Child Tax Credit Questions, Answers: Democrats Propose Economic Relief

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Source: Brooks Kraft / Getty

UPDATED: 2:30 p.m. ET, June 21

Original story: Feb. 8

Monday marked the first-ever Child Tax Credit Awareness Day as the federal government looked to tout and draw attention to the financial relief President Joe Biden signed into law to benefit working families. In just about a month, families with children 17 and younger will begin receiving the first of 12-scheduled monthly payments as par of the American Rescue Plan.

Tens of millions of American families are expected to benefit from the new, expanded child tax credit, which will likely provide an outsized boost to the Black and brown households disproportionately affected by the coronavirus and subsequent economic fallout from the pandemic.

Monthly payments of up to $300 per child 17 and younger will be paid to about 39 million families beginning on July 15. That’s about 88% of the children in America, according to the Treasury Department.

On Monday, the White House tweeted that the payments were still on schedule to be sent beginning July 15.

The American Rescue Plan was passed in February and provides $3,600 per child under the age of six and $3,000 for children ages six through 17. The monthly payments were set to expire on July 15, 2022.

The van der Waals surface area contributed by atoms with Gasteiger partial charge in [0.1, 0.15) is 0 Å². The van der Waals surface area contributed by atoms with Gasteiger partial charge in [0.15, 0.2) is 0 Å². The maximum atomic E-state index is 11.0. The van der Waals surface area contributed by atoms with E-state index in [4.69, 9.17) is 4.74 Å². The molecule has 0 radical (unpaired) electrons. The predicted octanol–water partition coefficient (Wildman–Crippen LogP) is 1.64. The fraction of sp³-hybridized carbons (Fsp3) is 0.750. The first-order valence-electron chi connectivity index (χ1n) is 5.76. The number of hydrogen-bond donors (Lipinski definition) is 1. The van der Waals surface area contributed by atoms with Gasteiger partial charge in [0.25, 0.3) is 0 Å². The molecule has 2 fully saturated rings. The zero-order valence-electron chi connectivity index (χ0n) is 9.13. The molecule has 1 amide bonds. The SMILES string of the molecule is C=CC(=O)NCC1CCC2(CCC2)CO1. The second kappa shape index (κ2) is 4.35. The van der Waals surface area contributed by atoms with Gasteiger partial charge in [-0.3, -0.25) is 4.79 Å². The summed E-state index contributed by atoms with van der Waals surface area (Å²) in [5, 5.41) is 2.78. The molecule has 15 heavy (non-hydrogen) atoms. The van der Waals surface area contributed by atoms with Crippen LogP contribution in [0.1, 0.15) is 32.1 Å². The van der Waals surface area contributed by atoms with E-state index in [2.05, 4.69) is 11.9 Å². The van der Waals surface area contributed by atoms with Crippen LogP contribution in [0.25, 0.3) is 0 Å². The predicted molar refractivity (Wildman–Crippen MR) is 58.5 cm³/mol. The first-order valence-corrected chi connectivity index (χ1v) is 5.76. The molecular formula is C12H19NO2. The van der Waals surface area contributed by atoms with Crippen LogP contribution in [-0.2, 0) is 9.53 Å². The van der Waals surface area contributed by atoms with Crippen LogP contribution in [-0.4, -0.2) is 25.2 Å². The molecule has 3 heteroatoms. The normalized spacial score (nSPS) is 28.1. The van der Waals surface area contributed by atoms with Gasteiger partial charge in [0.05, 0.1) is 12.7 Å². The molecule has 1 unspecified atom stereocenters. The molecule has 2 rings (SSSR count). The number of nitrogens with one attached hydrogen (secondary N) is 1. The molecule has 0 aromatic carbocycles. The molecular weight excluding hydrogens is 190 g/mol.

Included as a part of Biden’s recovery plan announced in January, experts from Columbia University found that expanding the tax credit along with other proposed measures would reduce child poverty by more than 51%. 

Like the stimulus payments, the IRS will issue monthly checks based on the child’s age and the filer’s income. This would provide families with immediate relief instead of having to wait to file taxes. Single parents earning up to $75,000 and couples earning up to $150,000 would be eligible for the full amount.

Currently, the child tax credit gives families a credit up to $2,000 per child under age 17. In cases where the credit is more than the amount owed, families have their refund capped at up to $1,400 per child.

Statistics show that the pandemic has hurt Black and brown communities more than others, making the need for financial assistance exponentially pressing for them. Not only are Black people dying from the coronavirus at nearly three times the amount as white people but Black unemployment remains the highest of any group.

Anoa Changa is a movement journalist and retired attorney based in Atlanta, Georgia. Follow Anoa on Instagram and Twitter @thewaywithanoa.


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